While Stetson University shaped the Fall semester into a mixture of in-person and online experiences, the Hand Art Center has adapted the ways it helps to contribute to student’s understanding of culture.
Students coming into the Hand are still greeted by a student employee, though the greeting now comes from behind an acrylic barrier. And as long as the building is not near the new capacity maximums, students are free to roam the space and experience the sights and sounds of the fall exhibitions. Those sounds include an animated film from the Soviet Union, and field recordings from a hydrophone — a microphone designed to record underwater. Though headphones would deliver the best experience for audio, the Hand opted to curate “contactless” encounters, opting to play the audio through speakers. Fulfilling Cultural Credit requirements is also a contactless process with the aid of one’s cell phone. Students can train their smartphone camera on a QR code at the front desk and they are brought to a fillable webpage that tours them around the exhibit and prompts them with questions. Once completed, they need only to press “submit.”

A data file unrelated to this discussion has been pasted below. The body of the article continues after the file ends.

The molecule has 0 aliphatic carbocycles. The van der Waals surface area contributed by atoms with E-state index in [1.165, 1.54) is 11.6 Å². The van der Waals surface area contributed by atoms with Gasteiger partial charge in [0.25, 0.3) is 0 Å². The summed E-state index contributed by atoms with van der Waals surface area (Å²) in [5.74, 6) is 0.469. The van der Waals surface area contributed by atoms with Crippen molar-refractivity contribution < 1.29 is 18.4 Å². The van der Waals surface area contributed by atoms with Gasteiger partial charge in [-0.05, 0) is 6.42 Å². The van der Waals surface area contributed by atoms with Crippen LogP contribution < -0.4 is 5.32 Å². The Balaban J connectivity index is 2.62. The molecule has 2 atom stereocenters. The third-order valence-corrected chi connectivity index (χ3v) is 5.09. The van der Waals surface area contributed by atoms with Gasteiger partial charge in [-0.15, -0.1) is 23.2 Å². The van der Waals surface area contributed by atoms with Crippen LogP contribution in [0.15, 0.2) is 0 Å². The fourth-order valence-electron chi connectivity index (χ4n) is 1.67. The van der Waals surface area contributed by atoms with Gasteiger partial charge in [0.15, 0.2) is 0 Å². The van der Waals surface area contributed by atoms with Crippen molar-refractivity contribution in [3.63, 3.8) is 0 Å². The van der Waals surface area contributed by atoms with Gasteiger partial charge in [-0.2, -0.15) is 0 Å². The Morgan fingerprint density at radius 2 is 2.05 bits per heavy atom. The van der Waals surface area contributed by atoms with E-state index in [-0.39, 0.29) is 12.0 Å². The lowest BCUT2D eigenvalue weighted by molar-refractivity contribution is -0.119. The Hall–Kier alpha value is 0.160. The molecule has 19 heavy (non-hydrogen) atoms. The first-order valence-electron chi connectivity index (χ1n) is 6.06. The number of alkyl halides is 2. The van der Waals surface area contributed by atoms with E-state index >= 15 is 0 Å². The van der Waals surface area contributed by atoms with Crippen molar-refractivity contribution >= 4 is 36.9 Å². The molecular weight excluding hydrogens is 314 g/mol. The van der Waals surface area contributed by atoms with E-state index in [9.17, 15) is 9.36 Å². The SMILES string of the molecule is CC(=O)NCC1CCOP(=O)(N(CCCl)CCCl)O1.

As a physical building on the Palm Court of the DeLand campus, The Homer and Dolly Hand Art Center has long benefitted from a steady flow of students coming to experience the exhibits and programs that the Hand offers. This includes students seeking to fulfill their Cultural Credit requirements through these visits. This fall, faced with so much remote learning, the Hand Art Center has adopted COVID-19 protocols for in-person visits and a new digital platform of virtual offerings for remote experiences.
The Hand Art Center website has quickly become a robust source of information and media as staff from the art center attempt to take a physical art exhibition and provide as close a proximation as possible in digital form. Photographs of the objects and the installations of the gallery are placed on the website alongside all the text and label information from the display. The audio and video used in the exhibits are also placed on the website through third-party sites like Vimeo or YouTube. The student seeking Cultural Credit in this virtual format needs only to visit the website where they are given the same questionnaire to fill out and submit.
While Stetson expands teaching and learning spaces into virtual environments, the Hand Art Center follows suit, ensuring that students, either physically present or digitally engaged, still have opportunities to expand their understanding and appreciation of art and culture.
To see the exhibitions, view the animated film, or hear the submerged field recordings for yourself, simply visit the Hand Art Center website at www.HandArtCenter.org.
Director of the Hand Art Center